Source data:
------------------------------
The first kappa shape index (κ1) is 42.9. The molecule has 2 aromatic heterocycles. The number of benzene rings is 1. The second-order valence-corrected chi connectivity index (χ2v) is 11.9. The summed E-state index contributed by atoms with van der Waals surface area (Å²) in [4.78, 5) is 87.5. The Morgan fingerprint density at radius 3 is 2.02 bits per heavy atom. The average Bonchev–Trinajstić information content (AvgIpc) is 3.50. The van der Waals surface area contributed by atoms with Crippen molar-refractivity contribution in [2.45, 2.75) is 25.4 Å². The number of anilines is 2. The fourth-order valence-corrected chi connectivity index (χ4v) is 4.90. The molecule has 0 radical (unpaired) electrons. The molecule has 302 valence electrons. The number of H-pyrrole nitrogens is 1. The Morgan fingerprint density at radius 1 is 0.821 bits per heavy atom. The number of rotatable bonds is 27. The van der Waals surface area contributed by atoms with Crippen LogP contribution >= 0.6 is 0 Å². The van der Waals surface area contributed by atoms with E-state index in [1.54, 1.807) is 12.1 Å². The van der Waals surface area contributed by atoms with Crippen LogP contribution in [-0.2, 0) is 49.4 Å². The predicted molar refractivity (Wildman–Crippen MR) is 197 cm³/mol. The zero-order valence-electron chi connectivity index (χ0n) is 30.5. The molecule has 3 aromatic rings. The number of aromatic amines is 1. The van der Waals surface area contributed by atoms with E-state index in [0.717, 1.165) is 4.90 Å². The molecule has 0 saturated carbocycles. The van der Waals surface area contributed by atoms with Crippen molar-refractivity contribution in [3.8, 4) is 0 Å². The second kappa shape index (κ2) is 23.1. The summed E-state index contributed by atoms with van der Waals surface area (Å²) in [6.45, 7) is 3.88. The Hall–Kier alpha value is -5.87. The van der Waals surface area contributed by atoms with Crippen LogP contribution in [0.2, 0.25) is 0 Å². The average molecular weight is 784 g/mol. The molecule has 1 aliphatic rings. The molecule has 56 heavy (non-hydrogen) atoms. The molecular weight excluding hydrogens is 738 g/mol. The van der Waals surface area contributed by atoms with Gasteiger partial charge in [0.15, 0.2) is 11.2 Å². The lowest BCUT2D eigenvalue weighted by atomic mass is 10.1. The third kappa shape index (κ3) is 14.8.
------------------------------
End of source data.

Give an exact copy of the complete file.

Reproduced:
The first kappa shape index (κ1) is 42.9. The molecule has 2 aromatic heterocycles. The number of benzene rings is 1. The second-order valence-corrected chi connectivity index (χ2v) is 11.9. The summed E-state index contributed by atoms with van der Waals surface area (Å²) in [4.78, 5) is 87.5. The Morgan fingerprint density at radius 3 is 2.02 bits per heavy atom. The average Bonchev–Trinajstić information content (AvgIpc) is 3.50. The van der Waals surface area contributed by atoms with Crippen molar-refractivity contribution in [2.45, 2.75) is 25.4 Å². The number of anilines is 2. The fourth-order valence-corrected chi connectivity index (χ4v) is 4.90. The molecule has 0 radical (unpaired) electrons. The molecule has 302 valence electrons. The number of H-pyrrole nitrogens is 1. The Morgan fingerprint density at radius 1 is 0.821 bits per heavy atom. The number of rotatable bonds is 27. The van der Waals surface area contributed by atoms with Crippen LogP contribution >= 0.6 is 0 Å². The van der Waals surface area contributed by atoms with E-state index in [1.54, 1.807) is 12.1 Å². The van der Waals surface area contributed by atoms with Crippen LogP contribution in [-0.2, 0) is 49.4 Å². The predicted molar refractivity (Wildman–Crippen MR) is 197 cm³/mol. The zero-order valence-electron chi connectivity index (χ0n) is 30.5. The molecule has 3 aromatic rings. The number of aromatic amines is 1. The van der Waals surface area contributed by atoms with E-state index in [0.717, 1.165) is 4.90 Å². The molecule has 0 saturated carbocycles. The van der Waals surface area contributed by atoms with Crippen molar-refractivity contribution in [3.8, 4) is 0 Å². The second kappa shape index (κ2) is 23.1. The summed E-state index contributed by atoms with van der Waals surface area (Å²) in [6.45, 7) is 3.88. The Hall–Kier alpha value is -5.87. The van der Waals surface area contributed by atoms with Crippen LogP contribution in [0.2, 0.25) is 0 Å². The average molecular weight is 784 g/mol. The molecule has 1 aliphatic rings. The molecule has 56 heavy (non-hydrogen) atoms. The molecular weight excluding hydrogens is 738 g/mol. The van der Waals surface area contributed by atoms with Gasteiger partial charge in [0.15, 0.2) is 11.2 Å². The lowest BCUT2D eigenvalue weighted by atomic mass is 10.1. The third kappa shape index (κ3) is 14.8.